Thyroidectomy Intervention ICD-9-CM 06.3-06.5 MeSH D013965
A thyroidectomy is an operation that involves the surgical removal of all or part of the thyroid gland. Surgeons often perform a thyroidectomy when a patient has thyroid cancer or some other condition of the thyroid gland (such as hyperthyroidism). Other indications for surgery include cosmetic (very enlarged thyroid), or symptomatic obstruction (causing difficulties in swallowing or breathing). One of the complications of "thyroidectomy" is voice change and patients are strongly advised to only be operated on by surgeons who protect the voice by using electronic nerve monitoring. Most thyroidectomies are now performed by minimally invasive surgery using a cut in the neck of no more than 2.5 cms(1 inch).
The thyroid produces several hormones, such as thyroxine (T4), triiodothyronine (T3) and calcitonin.
After the removal of a thyroid patients usually take prescribed oral synthetic thyroid hormones to prevent the most serious manifestations of the resultant hypothyroidism.
Less extreme variants of thyroidectomy include:
- "hemithyroidectomy" (or "unilateral lobectomy") -- removing only half of the thyroid
- "isthmectomy" -- removing the band of tissue (or isthmus) connecting the two lobes of the thyroid
A "thyroidectomy" should not be confused with a "thyroidotomy" ("thyrotomy"), which is a cutting into (-otomy) the thyroid, not a removal (-ectomy) of it. A thyroidotomy can be performed to get access for a median laryngotomy, or to perform a biopsy. (Although technically a biopsy involves removing some tissue, it is more frequently categorized as an -otomy than an -ectomy because the volume of tissue removed is minuscule.)
- Malignancy (see Thyroid neoplasm)
- Cosmetic reasons
- Goiter which is untreatable by medical methods
- Severe hyperthyroidism refractory to conservative treatment
- Orbitopathy in Graves' disease
- Removal and evaluation of a thyroid nodule whose FNAC results are unclear
Types of Thyroidectomy
- Hemithyroidectomy - entire isthmus is removed along with 1 lobe. Done in benign diseases of only 1 lobe.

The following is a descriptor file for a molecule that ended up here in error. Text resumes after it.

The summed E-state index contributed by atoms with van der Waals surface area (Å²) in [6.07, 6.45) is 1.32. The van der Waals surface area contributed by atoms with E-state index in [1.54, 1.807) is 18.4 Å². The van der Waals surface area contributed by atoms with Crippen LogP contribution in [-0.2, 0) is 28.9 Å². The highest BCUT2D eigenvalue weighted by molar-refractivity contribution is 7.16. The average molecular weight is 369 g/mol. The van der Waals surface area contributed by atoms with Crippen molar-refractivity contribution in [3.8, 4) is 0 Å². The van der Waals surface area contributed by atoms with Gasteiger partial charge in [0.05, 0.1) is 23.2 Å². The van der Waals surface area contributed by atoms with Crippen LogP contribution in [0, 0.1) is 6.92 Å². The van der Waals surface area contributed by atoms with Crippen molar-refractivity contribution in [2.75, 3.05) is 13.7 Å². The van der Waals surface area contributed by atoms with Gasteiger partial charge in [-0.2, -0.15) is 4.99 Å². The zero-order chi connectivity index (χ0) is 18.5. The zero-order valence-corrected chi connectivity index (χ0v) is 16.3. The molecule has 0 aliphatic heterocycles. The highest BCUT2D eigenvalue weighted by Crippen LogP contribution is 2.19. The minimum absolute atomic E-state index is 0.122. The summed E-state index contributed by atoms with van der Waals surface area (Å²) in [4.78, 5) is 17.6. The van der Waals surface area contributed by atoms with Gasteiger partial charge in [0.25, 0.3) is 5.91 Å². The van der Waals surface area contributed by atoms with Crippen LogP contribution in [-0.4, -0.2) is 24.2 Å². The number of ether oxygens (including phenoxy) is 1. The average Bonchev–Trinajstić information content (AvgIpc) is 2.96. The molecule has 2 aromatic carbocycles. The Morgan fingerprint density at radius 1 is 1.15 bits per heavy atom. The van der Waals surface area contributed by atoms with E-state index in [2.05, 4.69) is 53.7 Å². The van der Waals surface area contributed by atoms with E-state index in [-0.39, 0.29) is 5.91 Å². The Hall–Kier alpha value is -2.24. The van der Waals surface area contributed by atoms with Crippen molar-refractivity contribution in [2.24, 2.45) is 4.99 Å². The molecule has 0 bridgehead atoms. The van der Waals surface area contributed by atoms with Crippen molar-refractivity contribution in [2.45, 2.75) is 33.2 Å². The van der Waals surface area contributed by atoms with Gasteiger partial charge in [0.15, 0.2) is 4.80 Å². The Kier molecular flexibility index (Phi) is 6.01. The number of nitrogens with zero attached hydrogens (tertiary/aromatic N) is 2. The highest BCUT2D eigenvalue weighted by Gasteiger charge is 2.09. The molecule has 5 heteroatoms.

- Subtotal thyroidectomy - done in toxic thyroid. primary or secondary and also for toxic MNG
- Partial thyroidectomy - removal of gland in front of trachea after mobilisation. It is done in nontoxic MNG. role is controversial.
- Near total thyroidectomy - Both lobes except the lower pole which is very close to recurrent laryngeal nerve and parathyroid is removed. In papillary carcinoma thyroid.
- Total thyroidectomy- Entire gland is removed. Done in case of follicular carcinoma of thyroid, medullary ca of thyroid.
- Hartley Dunhill operation- removal of 1 entire lateral lobe with isthmus and partial/subtotal removal of opposite lateral lobe. It is done in non toxic MNG.
Main steps of Thyroidectomy:
- Exposure - horizontal neck incision, +/- raising of flaps, +/- division of strap muscles
- Identification of essential structures - Recurrent and ext. branch of superior laryngeal nerve, parathyroid glands
- Superior thyroid artery
- Inferior thyroid artery while protecting the supply to the parathyroids
- Thyroid ima if present
- Exploration of other pathology - e.g. contralateral lobe, lymph nodes
- Hypothyroidism/Thyroid insufficiency in up to 50% of patients after ten years
- Thyrotoxic crisis/Thyroid storm
- Laryngeal nerve injury in about 1% of patients, in particular the recurrent laryngeal nerve: Unilateral damage results in a hoarse voice. Bilateral damage presents as laryngeal obstruction on removal of the tracheal tube and is a surgical emergency: an emergency tracheostomy must be performed. Recurrent Laryngeal nerve injury may occur during the ligature of the inferior thyroid artery.
- Hypoparathyroidism temporary (transient) in many patients, but permanent in about 1-4% of patients
- Anesthetic complications
- Stitch granuloma
- Chyle leak
- This may compress the airway, becoming life-threatening. A suture removal kit should be kept at the bedside throughout the postoperative hospital stay.
- Surgical scar/keloid
- Removal of parathyroids by mistake along with thyroids.
- Patient brochure from the American Thyroid Association
- Surgical procedures Comprehensible and elaborate information from the New York Thyroid Center
- Article at Endocrineweb, written by an MD Goes into more detail
- Early postoperative scar images
- New York Center for Advanced Parathyroid Surgery
- Minimally Invasive Endoscopic Video Assisted Thyroid & Parathyroid Removal Surgery
- Robot-Assisted Endoscopic Thyroid Surgery with No Neck Incisions
- Thyroid Surgery Tutorial From the Patient Education Institute
- Minimally invasive and daycase thryroid surgery Comprehensive information from a UK Specialist Surgeon
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